BACKGROUND: Precise quantification of health service utilisation is important for the estimation of disease burden and allocation of health resources. Current approaches to mapping health facility utilisation rely on spatial accessibility alone as the predictor. However, other spatially varying social, demographic and economic factors may affect the use of health services. The exclusion of these factors can lead to the inaccurate estimation of health facility utilisation. Here, we compare the accuracy of a univariate spatial model, developed only from estimated travel time, to a multivariate model that also includes relevant social, demographic and economic factors...
September 18, 2017: International Journal of Health Geographics
https://www.readbyqxmd.com/read/28877706/does-exposure-to-the-food-environment-differ-by-socioeconomic-position-comparing-area-based-and-person-centred-metrics-in-the-fenland-study-uk
#16
Eva R Maguire, Thomas Burgoine, Tarra L Penney, Nita G Forouhi, Pablo Monsivais
BACKGROUND: Retail food environments (foodscapes) are a recognised determinant of eating behaviours and may contribute to inequalities in diet. However, findings from studies measuring socioeconomic inequality in the foodscape have been mixed, which may be due to methodological differences. The aim of this cross-sectional study was to compare exposure to the foodscape by socioeconomic position using different measures, to test whether the presence, direction or amplitude of differences was sensitive to the choice of foodscape metric or socioeconomic indicator...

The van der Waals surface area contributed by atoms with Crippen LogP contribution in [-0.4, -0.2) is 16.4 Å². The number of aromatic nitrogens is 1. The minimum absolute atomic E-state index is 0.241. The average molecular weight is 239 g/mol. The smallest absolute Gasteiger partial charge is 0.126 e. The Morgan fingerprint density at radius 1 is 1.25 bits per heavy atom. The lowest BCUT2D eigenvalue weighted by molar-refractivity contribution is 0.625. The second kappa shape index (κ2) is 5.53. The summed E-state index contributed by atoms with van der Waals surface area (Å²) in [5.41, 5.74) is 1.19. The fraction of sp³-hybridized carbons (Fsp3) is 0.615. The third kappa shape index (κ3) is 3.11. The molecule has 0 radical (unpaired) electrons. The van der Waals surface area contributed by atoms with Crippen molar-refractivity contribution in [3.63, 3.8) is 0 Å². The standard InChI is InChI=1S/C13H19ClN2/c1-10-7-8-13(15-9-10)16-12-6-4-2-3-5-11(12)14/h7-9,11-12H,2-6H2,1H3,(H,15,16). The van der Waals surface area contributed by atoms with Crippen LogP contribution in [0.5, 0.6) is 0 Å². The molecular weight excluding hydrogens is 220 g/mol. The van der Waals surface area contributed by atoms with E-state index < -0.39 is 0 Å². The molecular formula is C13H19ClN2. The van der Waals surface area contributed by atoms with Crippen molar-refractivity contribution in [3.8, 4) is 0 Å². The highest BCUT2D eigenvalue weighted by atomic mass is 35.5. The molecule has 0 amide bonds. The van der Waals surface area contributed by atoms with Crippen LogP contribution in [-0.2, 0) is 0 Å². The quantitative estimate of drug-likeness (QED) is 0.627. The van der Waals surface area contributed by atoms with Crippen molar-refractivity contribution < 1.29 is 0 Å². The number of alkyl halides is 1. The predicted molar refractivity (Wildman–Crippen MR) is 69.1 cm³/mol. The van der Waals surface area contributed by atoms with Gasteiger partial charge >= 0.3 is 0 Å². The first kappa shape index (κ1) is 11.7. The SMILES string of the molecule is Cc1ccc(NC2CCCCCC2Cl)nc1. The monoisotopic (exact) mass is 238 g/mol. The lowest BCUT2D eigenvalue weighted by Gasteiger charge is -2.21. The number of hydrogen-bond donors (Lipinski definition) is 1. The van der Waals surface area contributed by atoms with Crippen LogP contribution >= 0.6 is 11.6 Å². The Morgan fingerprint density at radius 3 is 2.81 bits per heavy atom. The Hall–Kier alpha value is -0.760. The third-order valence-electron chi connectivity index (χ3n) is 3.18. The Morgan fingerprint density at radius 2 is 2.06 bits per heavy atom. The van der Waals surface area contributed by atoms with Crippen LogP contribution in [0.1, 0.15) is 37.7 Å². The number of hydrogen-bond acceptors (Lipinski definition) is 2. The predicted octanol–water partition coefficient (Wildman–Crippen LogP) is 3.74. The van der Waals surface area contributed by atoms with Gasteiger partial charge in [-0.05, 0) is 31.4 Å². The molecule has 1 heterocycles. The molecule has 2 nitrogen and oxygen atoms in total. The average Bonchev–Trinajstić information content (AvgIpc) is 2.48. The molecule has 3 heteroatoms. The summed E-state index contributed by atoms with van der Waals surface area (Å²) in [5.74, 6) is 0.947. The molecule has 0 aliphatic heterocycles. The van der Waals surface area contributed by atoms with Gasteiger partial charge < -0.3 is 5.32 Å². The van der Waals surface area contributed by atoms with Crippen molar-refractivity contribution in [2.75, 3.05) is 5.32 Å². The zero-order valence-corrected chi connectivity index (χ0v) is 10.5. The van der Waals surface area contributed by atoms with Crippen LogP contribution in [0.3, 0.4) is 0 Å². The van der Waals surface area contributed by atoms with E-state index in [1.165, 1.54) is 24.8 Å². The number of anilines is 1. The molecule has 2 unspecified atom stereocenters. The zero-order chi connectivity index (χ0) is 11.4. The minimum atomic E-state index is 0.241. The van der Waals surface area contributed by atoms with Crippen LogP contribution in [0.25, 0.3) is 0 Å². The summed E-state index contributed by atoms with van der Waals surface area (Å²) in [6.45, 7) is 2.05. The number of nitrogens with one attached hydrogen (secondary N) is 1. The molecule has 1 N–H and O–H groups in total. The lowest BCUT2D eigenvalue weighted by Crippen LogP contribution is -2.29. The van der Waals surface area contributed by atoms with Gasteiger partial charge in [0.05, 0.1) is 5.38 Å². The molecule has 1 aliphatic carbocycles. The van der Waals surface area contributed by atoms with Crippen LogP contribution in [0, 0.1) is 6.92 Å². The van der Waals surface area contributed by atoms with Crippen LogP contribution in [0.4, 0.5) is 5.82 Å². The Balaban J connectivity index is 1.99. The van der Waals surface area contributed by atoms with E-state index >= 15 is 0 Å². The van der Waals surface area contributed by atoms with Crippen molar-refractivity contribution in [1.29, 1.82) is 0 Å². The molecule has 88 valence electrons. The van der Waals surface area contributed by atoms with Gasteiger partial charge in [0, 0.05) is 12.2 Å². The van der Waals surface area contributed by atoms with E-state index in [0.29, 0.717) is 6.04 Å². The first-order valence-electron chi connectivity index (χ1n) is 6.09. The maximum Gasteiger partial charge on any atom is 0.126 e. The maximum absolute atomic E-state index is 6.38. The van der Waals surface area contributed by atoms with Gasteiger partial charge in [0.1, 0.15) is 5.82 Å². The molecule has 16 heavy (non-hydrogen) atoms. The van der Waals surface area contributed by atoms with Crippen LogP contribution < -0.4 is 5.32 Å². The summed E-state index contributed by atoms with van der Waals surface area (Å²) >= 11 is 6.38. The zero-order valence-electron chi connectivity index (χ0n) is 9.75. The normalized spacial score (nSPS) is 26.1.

September 6, 2017: International Journal of Health Geographics
https://www.readbyqxmd.com/read/28830461/the-approaches-to-measuring-the-potential-spatial-access-to-urban-health-services-revisited-distance-types-and-aggregation-error-issues
#17
Philippe Apparicio, Jérémy Gelb, Anne-Sophie Dubé, Simon Kingham, Lise Gauvin, Éric Robitaille
BACKGROUND: The potential spatial access to urban health services is an important issue in health geography, spatial epidemiology and public health. Computing geographical accessibility measures for residential areas (e.g. census tracts) depends on a type of distance, a method of aggregation, and a measure of accessibility. The aim of this paper is to compare discrepancies in results for the geographical accessibility of health services computed using six distance types (Euclidean and Manhattan distances; shortest network time on foot, by bicycle, by public transit, and by car), four aggregation methods, and fourteen accessibility measures...
August 23, 2017: International Journal of Health Geographics
https://www.readbyqxmd.com/read/28810908/relative-risk-estimation-of-dengue-disease-at-small-spatial-scale
#18
Daniel Adyro Martínez-Bello, Antonio López-Quílez, Alexander Torres Prieto